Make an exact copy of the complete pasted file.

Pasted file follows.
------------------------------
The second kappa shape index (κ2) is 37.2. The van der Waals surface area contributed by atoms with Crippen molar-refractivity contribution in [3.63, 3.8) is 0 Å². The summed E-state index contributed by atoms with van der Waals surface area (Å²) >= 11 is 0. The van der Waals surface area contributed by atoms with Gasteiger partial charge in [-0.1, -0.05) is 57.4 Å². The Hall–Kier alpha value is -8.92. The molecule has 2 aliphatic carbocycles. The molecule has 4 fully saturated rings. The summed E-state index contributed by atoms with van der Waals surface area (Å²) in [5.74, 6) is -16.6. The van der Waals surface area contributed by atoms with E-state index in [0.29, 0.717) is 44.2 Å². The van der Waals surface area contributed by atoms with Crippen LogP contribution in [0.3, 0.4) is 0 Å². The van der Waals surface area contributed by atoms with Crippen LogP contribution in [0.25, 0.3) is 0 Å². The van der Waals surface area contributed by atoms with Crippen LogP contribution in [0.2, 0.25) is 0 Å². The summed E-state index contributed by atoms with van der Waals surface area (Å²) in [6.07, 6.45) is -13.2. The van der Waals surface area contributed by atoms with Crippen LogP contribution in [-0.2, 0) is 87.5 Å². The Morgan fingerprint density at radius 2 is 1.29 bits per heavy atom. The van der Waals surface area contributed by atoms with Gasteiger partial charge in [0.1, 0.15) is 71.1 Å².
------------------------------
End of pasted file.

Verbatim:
The second kappa shape index (κ2) is 37.2. The van der Waals surface area contributed by atoms with Crippen molar-refractivity contribution in [3.63, 3.8) is 0 Å². The summed E-state index contributed by atoms with van der Waals surface area (Å²) >= 11 is 0. The van der Waals surface area contributed by atoms with Gasteiger partial charge in [-0.1, -0.05) is 57.4 Å². The Hall–Kier alpha value is -8.92. The molecule has 2 aliphatic carbocycles. The molecule has 4 fully saturated rings. The summed E-state index contributed by atoms with van der Waals surface area (Å²) in [5.74, 6) is -16.6. The van der Waals surface area contributed by atoms with E-state index in [0.29, 0.717) is 44.2 Å². The van der Waals surface area contributed by atoms with Crippen LogP contribution in [0.3, 0.4) is 0 Å². The van der Waals surface area contributed by atoms with Crippen LogP contribution in [0.25, 0.3) is 0 Å². The van der Waals surface area contributed by atoms with Crippen LogP contribution in [0.2, 0.25) is 0 Å². The summed E-state index contributed by atoms with van der Waals surface area (Å²) in [6.07, 6.45) is -13.2. The van der Waals surface area contributed by atoms with Crippen LogP contribution in [-0.2, 0) is 87.5 Å². The Morgan fingerprint density at radius 2 is 1.29 bits per heavy atom. The van der Waals surface area contributed by atoms with Gasteiger partial charge in [0.1, 0.15) is 71.1 Å².